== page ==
Before we begin
Many website hosting companies prevent their customers from installing new software to shared-hosting servers. They restrict use of the GCC(Gnu Compiler Collection) tools, because the GCC can be used to build executable programs from source code. Although this is great for the hosting company’s security and server performance, it’s a less than ideal situation for any website owner to be forced to use out-of-date versions of software. Below, I’ve outlined a work-around around which helped me get around a big-name hosting provider’s GCC usage restriction. For any website owners seeking flexibility, Virtual Private Server(VPS) or Cloud hosted instance are both a much better option than shared-hosting.
Discover current configuration and installed software ( type and version)Before trying to download or install anything, it helps to know what kind of system the hosted server is running on. Do this with
uname -aThe system I used for this example was running Linux Kernel version 3.10 and seemed to be a CentOS based distribution. First thing I did was to check for already installed package-manager. The two major ones are .deb(Debian distros ) and .rpm. (Red Hat distros ) Use “which” command to find out which version your server uses. I checked for a Debian package manager with:
Rpm is installed
Install Libraries & Create FoldersIn your home directory, create source folder to hold extracted files and another for the binary files.
mkdir ~/binAdd the ~/bin directory to your executables PATH. code>export PATH=~/bin:$PATH
Download Install the GNU C compilerNow we need to download GCC which will compile the programs. Before doing this, check the system for the currently installed version. If you do not have execute permission for the compiler in /bin/gcc, then running
gcc --versionwill not work. Instead query the package manager on your server to find out which version of gcc is installed. That command for me was:
rpm -qa | grep gcc
rpm2cpio gcc-4.4.7-23.el6.x86_64.rpm | cpio -i --no-absolute-filenames -d -m -vFlags used with cpio:
-v --verboseAfter unpacking, find the gcc binary in the “bin” directory, and add it to your PATH using:
ln -s ~/path/to/gnu/compiler/bin/gcc ~/binAt this point I tried to compile one of my favorite programs, tree , and was met with yet another error message:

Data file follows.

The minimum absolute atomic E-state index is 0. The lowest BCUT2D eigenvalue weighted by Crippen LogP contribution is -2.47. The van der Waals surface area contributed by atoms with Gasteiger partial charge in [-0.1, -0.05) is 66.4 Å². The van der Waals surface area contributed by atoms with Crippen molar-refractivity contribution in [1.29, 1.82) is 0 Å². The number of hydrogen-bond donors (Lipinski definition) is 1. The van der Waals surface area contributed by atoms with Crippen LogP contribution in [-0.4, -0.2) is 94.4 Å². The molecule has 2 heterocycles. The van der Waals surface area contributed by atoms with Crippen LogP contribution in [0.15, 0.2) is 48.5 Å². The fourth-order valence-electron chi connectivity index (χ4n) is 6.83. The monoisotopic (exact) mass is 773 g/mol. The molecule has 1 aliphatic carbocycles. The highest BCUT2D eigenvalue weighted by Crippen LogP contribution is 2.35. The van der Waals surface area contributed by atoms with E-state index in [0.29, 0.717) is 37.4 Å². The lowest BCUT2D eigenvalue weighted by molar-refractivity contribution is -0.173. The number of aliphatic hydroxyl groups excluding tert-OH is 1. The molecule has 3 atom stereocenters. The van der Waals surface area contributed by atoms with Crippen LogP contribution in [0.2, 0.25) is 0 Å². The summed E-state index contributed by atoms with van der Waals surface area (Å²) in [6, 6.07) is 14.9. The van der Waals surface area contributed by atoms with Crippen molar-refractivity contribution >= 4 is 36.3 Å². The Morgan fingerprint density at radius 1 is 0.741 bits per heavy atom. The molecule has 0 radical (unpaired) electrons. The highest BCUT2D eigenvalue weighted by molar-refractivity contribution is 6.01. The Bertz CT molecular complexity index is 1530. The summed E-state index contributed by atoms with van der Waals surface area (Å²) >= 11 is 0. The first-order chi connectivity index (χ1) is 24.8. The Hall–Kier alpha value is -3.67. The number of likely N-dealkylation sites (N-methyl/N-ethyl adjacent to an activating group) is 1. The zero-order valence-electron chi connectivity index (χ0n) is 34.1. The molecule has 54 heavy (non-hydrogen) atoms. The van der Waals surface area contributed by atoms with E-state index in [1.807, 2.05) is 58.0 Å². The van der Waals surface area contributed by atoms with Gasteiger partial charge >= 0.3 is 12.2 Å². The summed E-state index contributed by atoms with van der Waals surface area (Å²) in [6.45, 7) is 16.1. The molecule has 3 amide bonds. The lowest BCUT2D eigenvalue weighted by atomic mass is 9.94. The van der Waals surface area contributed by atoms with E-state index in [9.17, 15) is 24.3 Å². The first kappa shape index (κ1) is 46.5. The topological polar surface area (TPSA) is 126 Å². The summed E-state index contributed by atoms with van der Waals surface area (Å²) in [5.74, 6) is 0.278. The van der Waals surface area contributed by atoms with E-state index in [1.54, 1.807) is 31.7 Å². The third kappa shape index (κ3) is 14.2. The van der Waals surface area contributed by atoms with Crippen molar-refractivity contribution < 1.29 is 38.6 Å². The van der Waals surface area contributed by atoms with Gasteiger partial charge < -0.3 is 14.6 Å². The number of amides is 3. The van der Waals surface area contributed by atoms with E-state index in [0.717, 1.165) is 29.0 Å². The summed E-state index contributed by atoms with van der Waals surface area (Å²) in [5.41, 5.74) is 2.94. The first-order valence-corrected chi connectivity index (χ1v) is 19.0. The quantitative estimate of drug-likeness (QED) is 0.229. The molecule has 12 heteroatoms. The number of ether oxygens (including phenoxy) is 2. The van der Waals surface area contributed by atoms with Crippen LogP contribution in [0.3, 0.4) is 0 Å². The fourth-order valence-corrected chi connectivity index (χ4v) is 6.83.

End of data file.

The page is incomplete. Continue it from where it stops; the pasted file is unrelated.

"ld not available"The man page for ld describes ld: “… ld combines a number of object and archive files, relocates their data and ties up symbol references. Usually the last step in compiling a program is to run ld…” Ld is one of the tools contained within the binutils package, so the next step is to install binutils that and hope there are no more major hurdles to clear.
Install binutilsTo find the version of binutils compatible with the server, run
rpm -qa | grep binutils
ln -s ~/path/to/binutils/bin/ld ~/bin
Install new programs!If you made it this far, you should be able to install programs on the server. I usually search for a pre-compiled binary on Pkgs.org before I try compiling from source. Expect to receive the odd error message here and there, for a missing library, or from install scripts trying to save files in location without write permissions. Remember to create a link for each newly compiled binary eg.
"ln -s ~/path/to/binary/directory/binary-file", and place the link inside your home binary folder( eg. ~/bin )
Other GuidesIf you were unable to find a compatible gcc binary, you might have success grabbing the binaries from a virtual machine with a distro similar to that of your server. This virutal machine would ideally have the same kernel version and cpu architecture as your server. Here’s another guide to achieve the same result using a different methods: https://ericdraken.com/transplanting-linux-shared-dynamic-libraries-shared-hosting/
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